The guilty verdicts handed down on Tuesday in France’s “Angolagate” arms scandal have lobbed a bomb into the political class.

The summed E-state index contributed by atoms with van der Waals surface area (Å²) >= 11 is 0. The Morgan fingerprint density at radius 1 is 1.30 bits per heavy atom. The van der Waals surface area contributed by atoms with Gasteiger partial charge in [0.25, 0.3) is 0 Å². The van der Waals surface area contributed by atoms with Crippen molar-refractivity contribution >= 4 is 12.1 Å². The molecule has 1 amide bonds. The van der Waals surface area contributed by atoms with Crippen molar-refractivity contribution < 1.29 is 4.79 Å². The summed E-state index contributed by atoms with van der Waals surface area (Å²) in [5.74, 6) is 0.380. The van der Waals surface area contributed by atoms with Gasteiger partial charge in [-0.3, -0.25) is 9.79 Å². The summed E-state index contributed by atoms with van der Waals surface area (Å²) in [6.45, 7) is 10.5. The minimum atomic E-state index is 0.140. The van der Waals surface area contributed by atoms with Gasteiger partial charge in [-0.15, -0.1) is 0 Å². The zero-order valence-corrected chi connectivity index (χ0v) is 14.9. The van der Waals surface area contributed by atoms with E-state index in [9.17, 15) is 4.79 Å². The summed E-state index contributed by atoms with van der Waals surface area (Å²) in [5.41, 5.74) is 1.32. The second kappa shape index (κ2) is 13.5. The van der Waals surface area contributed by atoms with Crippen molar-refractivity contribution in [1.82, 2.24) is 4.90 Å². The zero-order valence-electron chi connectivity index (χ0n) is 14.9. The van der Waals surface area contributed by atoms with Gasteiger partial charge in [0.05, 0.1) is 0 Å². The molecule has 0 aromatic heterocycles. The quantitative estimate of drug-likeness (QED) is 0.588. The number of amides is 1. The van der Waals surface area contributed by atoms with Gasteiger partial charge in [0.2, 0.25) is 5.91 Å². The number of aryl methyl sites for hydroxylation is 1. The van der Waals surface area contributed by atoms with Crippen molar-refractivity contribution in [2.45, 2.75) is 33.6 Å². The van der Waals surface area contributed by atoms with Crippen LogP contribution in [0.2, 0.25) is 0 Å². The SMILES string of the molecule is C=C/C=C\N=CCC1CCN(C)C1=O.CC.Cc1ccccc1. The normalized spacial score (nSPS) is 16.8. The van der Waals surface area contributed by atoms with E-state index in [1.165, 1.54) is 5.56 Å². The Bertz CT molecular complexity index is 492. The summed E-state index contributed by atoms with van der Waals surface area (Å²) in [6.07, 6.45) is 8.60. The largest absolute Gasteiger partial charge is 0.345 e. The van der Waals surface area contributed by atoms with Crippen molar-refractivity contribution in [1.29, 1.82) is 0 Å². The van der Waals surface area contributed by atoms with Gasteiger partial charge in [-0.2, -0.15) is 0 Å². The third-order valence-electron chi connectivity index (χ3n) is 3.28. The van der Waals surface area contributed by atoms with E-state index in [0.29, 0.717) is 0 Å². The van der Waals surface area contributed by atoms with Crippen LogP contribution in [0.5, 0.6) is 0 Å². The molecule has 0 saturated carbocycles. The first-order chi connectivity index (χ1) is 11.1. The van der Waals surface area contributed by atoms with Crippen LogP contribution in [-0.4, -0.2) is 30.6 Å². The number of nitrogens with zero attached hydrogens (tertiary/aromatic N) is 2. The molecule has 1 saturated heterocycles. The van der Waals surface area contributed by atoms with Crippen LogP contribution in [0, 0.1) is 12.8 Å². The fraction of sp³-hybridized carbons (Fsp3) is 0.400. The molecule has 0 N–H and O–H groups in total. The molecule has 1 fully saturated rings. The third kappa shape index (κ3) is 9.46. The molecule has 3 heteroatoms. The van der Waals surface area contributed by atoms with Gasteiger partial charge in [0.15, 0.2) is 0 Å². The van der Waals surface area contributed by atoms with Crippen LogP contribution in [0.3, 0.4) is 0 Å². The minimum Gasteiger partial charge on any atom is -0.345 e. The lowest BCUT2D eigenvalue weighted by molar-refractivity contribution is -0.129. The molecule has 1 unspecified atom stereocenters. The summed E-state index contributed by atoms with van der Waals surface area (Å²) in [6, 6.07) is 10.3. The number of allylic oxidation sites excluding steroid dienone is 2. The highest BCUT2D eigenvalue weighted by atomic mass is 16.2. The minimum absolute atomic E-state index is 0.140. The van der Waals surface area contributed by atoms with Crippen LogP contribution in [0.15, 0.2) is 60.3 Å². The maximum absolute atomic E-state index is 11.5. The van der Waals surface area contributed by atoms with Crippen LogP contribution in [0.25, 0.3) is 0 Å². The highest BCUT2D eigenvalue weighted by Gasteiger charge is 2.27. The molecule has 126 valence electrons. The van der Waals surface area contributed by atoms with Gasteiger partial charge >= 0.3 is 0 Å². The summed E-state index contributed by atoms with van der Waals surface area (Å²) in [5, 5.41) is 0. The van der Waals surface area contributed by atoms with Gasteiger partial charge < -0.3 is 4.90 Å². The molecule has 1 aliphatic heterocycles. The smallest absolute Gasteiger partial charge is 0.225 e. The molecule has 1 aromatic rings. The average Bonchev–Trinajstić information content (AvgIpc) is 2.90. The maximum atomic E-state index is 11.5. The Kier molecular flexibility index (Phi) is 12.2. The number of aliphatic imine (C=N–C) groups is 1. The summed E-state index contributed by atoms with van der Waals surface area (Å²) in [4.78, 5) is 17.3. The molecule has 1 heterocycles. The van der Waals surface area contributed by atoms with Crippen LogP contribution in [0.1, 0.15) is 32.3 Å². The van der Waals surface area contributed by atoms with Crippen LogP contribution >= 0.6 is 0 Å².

Former Interior Minister Charles Pasqua is the highest-profile head to roll, given a three year prison term, two suspended, and a 100,000 euro fine. Hours later he was on the national news: “I think that all these arms deals need clarification. The president of the Republic knew what was going on, so did the prime minister, and most of his ministers, except for me as it was not part of my brief. I think it’s high time things were sorted out.” The verdict took the courts 10 years to reach. 36 of the 42 accused were found guilty, with arms dealer Pierre Falcone getting the severest sentence, six years. He was immediately arrested after the verdict, unusual in French judicial procedure. All intend to appeal. The eldest son of the late president Mitterrand was given a suspended sentence and a 375,000 euro fine: “This has been an unacceptable legal witchhunt, and one of the reasons is simple; my name, Mitterrand.” Between 1993 and 1998 it’s estimated the group illegally sold overpriced ex-Soviet arms to Angola for 530 million euros, on which they made 270 million euros profit. They helped fuel a 27-year long war that cost half a million lives. Some of the money also returned to France to help fuel political manoeuvres there.